As Oliver Hardy often said to Stan Laurel, "Well, here's another nice mess you've gotten me into!
We wonder if the Centers for Disease Control and Prevention (CDC) is thinking the same about the FDA. Because in order to protect students at Princeton University from a particular strain of bacterial meningitis, the CDC had to get special permission from the FDA to import Novartis Bexsero from Europe and Australia. Bexsero is the only vaccine that is effective against the strain (serotype B) that is causing trouble at Princeton. Why was this necessary? Because the FDA has not approved the vaccine in the U.S.
So, why the difference in policy? As explained very thoroughly in the Gala Health blog, the FDA has some concerns about the safety of the vaccine, especially the adjuvant a component of the vaccine that increases the desired immune response.
This is a reasonable concern, but according to ACSH s Dr. Josh Bloom, something doesn t make complete sense. He says, This begs the question of why the vaccine is all of a sudden safe enough to use on college students now when it wasn t safe enough to get approved? Perhaps the FDA is being overly cautious, which is certainly not news. That precaution may not be look like the best idea now.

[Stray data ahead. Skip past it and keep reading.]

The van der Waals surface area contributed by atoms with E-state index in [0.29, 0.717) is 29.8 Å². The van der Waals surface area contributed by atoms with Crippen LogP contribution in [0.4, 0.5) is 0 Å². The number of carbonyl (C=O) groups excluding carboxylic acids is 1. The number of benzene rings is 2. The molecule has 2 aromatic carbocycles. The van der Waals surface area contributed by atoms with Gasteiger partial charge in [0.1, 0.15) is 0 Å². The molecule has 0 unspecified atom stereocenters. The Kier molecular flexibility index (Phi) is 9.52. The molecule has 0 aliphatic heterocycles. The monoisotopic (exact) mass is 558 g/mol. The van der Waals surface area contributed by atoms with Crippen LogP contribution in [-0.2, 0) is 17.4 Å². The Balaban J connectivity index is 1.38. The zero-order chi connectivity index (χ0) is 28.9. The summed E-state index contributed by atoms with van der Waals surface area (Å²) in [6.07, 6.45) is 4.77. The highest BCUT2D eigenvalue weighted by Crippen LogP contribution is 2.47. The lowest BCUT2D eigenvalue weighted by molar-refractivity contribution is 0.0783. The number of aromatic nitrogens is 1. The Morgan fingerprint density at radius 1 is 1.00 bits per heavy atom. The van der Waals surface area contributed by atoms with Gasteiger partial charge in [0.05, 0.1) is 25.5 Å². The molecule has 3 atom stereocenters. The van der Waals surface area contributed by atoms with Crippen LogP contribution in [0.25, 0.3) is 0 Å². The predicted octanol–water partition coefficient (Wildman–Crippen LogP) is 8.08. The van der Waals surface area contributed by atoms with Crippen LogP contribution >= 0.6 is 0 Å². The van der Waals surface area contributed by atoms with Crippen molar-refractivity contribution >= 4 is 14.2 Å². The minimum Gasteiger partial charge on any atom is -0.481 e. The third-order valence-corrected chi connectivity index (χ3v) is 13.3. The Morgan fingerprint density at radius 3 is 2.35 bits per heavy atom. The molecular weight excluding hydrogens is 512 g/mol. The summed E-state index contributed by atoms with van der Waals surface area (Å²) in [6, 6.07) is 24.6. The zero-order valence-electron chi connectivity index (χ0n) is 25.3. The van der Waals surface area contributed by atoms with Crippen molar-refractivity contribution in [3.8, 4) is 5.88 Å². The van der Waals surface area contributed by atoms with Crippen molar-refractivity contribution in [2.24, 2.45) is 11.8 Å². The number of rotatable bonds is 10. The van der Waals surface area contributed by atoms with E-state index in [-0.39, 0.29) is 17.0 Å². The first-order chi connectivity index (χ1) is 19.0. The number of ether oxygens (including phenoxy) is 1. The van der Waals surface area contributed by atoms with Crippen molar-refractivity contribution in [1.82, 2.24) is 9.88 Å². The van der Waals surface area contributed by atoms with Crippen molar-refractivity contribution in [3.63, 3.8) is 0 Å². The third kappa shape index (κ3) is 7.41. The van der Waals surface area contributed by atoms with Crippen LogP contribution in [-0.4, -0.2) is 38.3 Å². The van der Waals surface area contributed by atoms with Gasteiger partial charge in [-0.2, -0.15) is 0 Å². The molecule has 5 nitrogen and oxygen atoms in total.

Bacterial meningitis is much more serious than its viral cousin. According to the CDC there are about 4,000 cases per year in the U.S. leading to 500 deaths a 12.5 percent mortality rate, which is nothing to sneeze at. Moreover, many of the survivors are left with significant neurological deficits, most commonly hearing impairment.
Infectious disease expert, and ACSH advisor Dr. David Shlaes says, If Bexsero works without toxicity, it would be a major breakthrough scientifically and medically. I am guessing that the FDA is worried about potential toxicity of either the adjuvant or the vaccine itself. Obviously, the EU thinks the benefit outweighs the risk. I am inclined to agree with them and so is Princeton.